Just yesterday I heard from my students that America’s real goal, and of course America is a single-minded entity in these cases, in lobbying for the appreciation of the RMB amounts to nothing more than a fear driven attempt to scuttle the Chinese economy.
The justification is that the American Congress has blocked Chinese companies’ attempts to buy controlling shares of some American companies, and thereby prevented Chinese sponsored job creation in America. Therefore, America doesn’t really value job creation. This proves that the stated rationale for RMB appreciation, to improve American exports and create American jobs, must be false posturing to cover America’s true China-sabotaging intentions.
What is startling to me about this line of reasoning is not the conflation of American security concerns, justified or not, with larger global economic policy, but the appeal to a general belief in American nefarious intent. The seat of American bullying is not economic self-interest, but a sense of cultural superiority. This inability to engage substantive debate in favor of fear-generating appeals to an inherently evil other actively inhibits cooperation and progress.
The tradition of blaming the west for Chinese problems is long and venerable. Much of the time these accusations are well justified. Imperialist trade agreements and war concessions from the Opium wars through the Boxer Rebellion and into the era of the KMT were often blatantly exploitative. But this line has become a crutch to cover political failures and justify factional power-grabs.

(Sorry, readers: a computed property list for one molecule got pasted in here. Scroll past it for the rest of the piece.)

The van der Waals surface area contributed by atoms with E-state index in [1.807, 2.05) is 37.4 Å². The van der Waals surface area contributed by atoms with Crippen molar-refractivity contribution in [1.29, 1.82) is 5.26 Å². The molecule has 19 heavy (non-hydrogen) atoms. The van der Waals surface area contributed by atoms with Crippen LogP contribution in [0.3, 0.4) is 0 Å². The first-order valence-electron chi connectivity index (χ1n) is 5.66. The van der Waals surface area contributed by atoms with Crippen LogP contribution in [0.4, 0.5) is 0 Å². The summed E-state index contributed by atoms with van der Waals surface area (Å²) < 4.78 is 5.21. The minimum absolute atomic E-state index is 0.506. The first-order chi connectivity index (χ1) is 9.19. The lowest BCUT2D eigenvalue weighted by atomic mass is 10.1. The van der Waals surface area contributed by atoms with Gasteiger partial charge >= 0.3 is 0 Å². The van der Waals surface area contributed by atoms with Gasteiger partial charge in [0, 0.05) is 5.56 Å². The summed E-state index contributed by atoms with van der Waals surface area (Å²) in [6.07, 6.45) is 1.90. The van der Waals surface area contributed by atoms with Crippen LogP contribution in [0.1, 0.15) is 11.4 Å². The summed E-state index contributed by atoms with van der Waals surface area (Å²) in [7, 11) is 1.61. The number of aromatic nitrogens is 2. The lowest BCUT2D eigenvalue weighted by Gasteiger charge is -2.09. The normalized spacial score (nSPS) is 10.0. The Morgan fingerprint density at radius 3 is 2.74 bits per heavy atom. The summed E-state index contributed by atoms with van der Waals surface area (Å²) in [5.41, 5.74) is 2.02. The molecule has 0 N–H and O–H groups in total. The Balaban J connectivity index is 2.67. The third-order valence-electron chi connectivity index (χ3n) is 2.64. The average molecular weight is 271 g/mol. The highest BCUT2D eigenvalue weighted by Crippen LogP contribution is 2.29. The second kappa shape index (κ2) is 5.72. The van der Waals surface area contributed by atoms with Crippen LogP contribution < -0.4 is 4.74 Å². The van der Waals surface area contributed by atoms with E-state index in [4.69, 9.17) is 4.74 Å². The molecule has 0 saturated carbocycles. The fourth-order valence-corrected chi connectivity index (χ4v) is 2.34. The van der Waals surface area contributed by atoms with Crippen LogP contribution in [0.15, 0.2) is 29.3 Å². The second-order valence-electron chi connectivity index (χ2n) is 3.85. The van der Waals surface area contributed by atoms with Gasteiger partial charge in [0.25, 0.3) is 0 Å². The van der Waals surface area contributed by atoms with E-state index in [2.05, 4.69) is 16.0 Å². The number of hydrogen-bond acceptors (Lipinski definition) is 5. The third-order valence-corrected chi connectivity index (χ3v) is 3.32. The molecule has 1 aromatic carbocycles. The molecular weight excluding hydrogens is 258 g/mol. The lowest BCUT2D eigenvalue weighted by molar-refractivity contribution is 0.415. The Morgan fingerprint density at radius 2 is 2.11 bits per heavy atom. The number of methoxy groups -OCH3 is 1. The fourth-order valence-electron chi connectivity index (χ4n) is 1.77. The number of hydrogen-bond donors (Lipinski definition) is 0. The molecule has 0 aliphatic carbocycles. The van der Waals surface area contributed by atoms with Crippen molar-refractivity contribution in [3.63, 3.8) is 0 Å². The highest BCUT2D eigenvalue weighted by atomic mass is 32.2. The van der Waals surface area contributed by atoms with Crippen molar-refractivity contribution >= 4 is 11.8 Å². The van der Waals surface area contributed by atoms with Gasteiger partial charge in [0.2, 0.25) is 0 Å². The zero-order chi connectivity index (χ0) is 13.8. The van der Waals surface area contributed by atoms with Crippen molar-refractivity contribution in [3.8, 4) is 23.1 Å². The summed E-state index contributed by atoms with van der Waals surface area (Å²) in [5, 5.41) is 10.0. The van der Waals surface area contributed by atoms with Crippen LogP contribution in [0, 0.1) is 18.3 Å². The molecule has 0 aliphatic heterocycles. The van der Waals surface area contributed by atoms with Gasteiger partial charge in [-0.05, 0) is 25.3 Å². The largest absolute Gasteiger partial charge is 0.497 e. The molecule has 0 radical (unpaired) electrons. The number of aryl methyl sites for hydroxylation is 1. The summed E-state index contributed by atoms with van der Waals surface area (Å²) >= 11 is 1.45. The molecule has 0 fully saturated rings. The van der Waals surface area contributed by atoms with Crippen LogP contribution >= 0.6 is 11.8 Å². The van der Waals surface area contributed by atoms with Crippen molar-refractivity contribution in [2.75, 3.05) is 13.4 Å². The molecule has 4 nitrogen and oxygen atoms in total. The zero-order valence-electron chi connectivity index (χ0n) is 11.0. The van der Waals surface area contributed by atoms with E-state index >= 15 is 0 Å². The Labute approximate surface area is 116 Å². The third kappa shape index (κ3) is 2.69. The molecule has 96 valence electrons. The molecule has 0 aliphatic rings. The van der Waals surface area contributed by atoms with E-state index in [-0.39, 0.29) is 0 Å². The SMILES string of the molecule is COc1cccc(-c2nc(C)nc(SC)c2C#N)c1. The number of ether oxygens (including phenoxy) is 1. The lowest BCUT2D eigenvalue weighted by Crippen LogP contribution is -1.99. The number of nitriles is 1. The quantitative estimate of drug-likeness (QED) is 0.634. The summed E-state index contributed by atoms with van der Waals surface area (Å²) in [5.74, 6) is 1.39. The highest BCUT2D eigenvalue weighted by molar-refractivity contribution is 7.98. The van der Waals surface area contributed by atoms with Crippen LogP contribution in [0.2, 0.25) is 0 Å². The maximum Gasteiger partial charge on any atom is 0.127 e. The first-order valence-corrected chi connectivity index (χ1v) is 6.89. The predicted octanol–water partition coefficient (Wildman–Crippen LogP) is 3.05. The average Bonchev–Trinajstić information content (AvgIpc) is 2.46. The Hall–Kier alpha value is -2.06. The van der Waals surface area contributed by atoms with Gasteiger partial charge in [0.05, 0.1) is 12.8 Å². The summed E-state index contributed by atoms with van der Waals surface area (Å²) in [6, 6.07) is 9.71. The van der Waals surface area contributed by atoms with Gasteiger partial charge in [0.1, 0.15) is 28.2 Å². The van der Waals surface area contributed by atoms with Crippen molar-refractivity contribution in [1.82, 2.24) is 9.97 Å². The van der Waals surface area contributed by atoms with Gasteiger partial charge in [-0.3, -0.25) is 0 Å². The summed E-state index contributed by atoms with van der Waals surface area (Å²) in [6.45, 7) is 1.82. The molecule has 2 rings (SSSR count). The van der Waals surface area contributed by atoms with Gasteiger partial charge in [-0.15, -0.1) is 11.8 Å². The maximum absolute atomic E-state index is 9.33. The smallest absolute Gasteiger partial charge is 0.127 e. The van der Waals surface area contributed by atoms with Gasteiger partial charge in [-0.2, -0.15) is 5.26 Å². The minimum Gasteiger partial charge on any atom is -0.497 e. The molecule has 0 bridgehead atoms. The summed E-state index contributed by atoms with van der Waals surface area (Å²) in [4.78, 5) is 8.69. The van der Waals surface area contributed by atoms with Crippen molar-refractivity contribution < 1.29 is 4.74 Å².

Mao-era political purges against ‘capitalist roaders’, blaming anti-government protests from Tienanmen in ’89 to recent unrest in Xin Jiang and Tibet on foreign meddling, and the knee-jerk reaction to label all modern social ills the result of American cultural influence are just a few of the extra-curricular uses that conflated western influence has been the scapegoat for.
It reminds me of Chinese official attitudes toward pornography. Pornography is considered an outside impurity forced upon a pure society. It is solely the fault of pornography and the ways it weasels into an innocent society that corrupts otherwise honest people into watching it. It is the pornography that actively corrupts people not something corrupt in people that seeks out and creates pornography.
When this is applied to nationalistic-political debates things get ugly. People get othered. China is the seat of all good things, all bad things come from outside. It echoes the argument that Samuel Huntington’s Clash of Civilizations has come to stand for: different cultures are inherently opposed and can’t co-mingle. Kind of like the ‘they hate our freedom’ line coming from some conservatives that pits all of Islam against democracy.
That attitude fundamentally undermines international cooperation. Appeals to ‘common goals and common problems’ fall flat when we get hung up over common blame. Without critical self-reflection there is no compromise. We can argue over who is responsible for the way the world is today, or we can accept our common responsibility for the way the world will be tomorrow.